As for Shogun itself, GSoC also boosts our community of users, which became so active this year that decided to organise a the first Shogun workshop in Berlin this summer. We had something over 30 participants from all over the world. The Shogun core team also met for the first time in real life, which was nice! We had a collection of talks, discussions, and hands-on sessions. Click here and here for videos and slides.

October brought the mentor summit, which I attended for the first time. This was such a cool event! There was a hotel with hot-tub, lots of goodies on the google campus as for example an on-site barista (!), a GSoC mentor with a robot-dog, and loads of loads of interesting people from interesting open-source projects. Some of these were new to me, some of them are projects that I have been checking out for more than 10 years now.I attended a few fruitful sessions, for example on open-source software for science. Sören hang out with the people he knew from previous years and the cool Debian guys (for which he is a developer too).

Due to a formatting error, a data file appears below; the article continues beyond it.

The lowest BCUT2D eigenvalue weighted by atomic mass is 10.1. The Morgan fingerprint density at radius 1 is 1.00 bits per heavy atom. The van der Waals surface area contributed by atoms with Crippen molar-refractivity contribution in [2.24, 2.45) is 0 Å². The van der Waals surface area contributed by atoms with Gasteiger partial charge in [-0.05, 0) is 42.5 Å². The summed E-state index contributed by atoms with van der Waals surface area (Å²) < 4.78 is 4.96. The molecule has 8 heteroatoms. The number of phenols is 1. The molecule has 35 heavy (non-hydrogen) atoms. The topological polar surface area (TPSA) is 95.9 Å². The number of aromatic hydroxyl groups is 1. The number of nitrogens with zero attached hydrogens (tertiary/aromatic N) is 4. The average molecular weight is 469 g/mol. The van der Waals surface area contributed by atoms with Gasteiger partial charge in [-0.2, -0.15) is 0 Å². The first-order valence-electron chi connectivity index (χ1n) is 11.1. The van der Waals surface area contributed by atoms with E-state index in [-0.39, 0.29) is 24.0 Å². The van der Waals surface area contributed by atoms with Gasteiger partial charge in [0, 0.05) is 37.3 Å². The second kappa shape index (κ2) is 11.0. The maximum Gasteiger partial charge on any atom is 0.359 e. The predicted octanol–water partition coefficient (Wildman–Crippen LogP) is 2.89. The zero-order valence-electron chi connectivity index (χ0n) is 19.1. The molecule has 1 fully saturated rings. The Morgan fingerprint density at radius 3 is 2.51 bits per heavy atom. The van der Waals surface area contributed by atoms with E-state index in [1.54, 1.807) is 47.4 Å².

After the summit, the Shogun mentor team went hiking in the south Californian desert – I even climbed a rock.

What a great summer!

GSoC 2013

Shogun got accepted in the Google Summer of Code 2013!

Check out our ideas pageThis year, I will be a mentor rather than a student  and I am very excited about this.
I’ll be offering two projects:

• Implement Gaussian process classification (joint with Oliver Stegle). This is an extension of the GSoC project last year and should be quite interested while not being too complicated (link)